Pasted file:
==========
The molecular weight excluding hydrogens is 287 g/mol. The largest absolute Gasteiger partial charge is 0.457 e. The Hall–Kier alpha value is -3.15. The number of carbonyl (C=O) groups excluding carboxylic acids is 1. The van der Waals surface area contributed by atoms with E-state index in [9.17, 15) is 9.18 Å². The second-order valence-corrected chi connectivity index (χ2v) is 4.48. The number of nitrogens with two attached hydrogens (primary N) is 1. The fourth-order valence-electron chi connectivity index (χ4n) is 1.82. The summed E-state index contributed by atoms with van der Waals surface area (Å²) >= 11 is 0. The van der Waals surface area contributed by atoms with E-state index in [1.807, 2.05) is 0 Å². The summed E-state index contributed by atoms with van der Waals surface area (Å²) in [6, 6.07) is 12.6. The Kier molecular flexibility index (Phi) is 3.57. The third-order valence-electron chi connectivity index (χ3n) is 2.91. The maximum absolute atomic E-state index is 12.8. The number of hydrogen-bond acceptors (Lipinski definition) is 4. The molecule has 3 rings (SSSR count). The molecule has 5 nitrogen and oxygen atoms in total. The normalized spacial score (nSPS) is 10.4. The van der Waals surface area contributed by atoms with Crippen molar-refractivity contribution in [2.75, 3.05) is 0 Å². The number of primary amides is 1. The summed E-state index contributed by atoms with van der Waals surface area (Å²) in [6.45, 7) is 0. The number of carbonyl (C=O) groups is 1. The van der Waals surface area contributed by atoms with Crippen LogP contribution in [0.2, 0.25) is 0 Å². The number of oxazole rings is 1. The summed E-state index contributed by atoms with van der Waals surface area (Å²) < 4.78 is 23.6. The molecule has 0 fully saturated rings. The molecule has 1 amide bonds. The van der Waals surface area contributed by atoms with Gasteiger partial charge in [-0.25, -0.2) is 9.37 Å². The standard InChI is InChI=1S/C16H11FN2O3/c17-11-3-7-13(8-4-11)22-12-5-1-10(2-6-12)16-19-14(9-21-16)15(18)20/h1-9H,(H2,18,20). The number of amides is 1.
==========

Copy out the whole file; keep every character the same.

The molecular weight excluding hydrogens is 287 g/mol. The largest absolute Gasteiger partial charge is 0.457 e. The Hall–Kier alpha value is -3.15. The number of carbonyl (C=O) groups excluding carboxylic acids is 1. The van der Waals surface area contributed by atoms with E-state index in [9.17, 15) is 9.18 Å². The second-order valence-corrected chi connectivity index (χ2v) is 4.48. The number of nitrogens with two attached hydrogens (primary N) is 1. The fourth-order valence-electron chi connectivity index (χ4n) is 1.82. The summed E-state index contributed by atoms with van der Waals surface area (Å²) >= 11 is 0. The van der Waals surface area contributed by atoms with E-state index in [1.807, 2.05) is 0 Å². The summed E-state index contributed by atoms with van der Waals surface area (Å²) in [6, 6.07) is 12.6. The Kier molecular flexibility index (Phi) is 3.57. The third-order valence-electron chi connectivity index (χ3n) is 2.91. The maximum absolute atomic E-state index is 12.8. The number of hydrogen-bond acceptors (Lipinski definition) is 4. The molecule has 3 rings (SSSR count). The molecule has 5 nitrogen and oxygen atoms in total. The normalized spacial score (nSPS) is 10.4. The van der Waals surface area contributed by atoms with Crippen molar-refractivity contribution in [2.75, 3.05) is 0 Å². The number of primary amides is 1. The summed E-state index contributed by atoms with van der Waals surface area (Å²) in [6.45, 7) is 0. The number of carbonyl (C=O) groups is 1. The van der Waals surface area contributed by atoms with Crippen LogP contribution in [0.2, 0.25) is 0 Å². The number of oxazole rings is 1. The summed E-state index contributed by atoms with van der Waals surface area (Å²) < 4.78 is 23.6. The molecule has 0 fully saturated rings. The molecule has 1 amide bonds. The van der Waals surface area contributed by atoms with Gasteiger partial charge in [-0.25, -0.2) is 9.37 Å². The standard InChI is InChI=1S/C16H11FN2O3/c17-11-3-7-13(8-4-11)22-12-5-1-10(2-6-12)16-19-14(9-21-16)15(18)20/h1-9H,(H2,18,20). The number of amides is 1.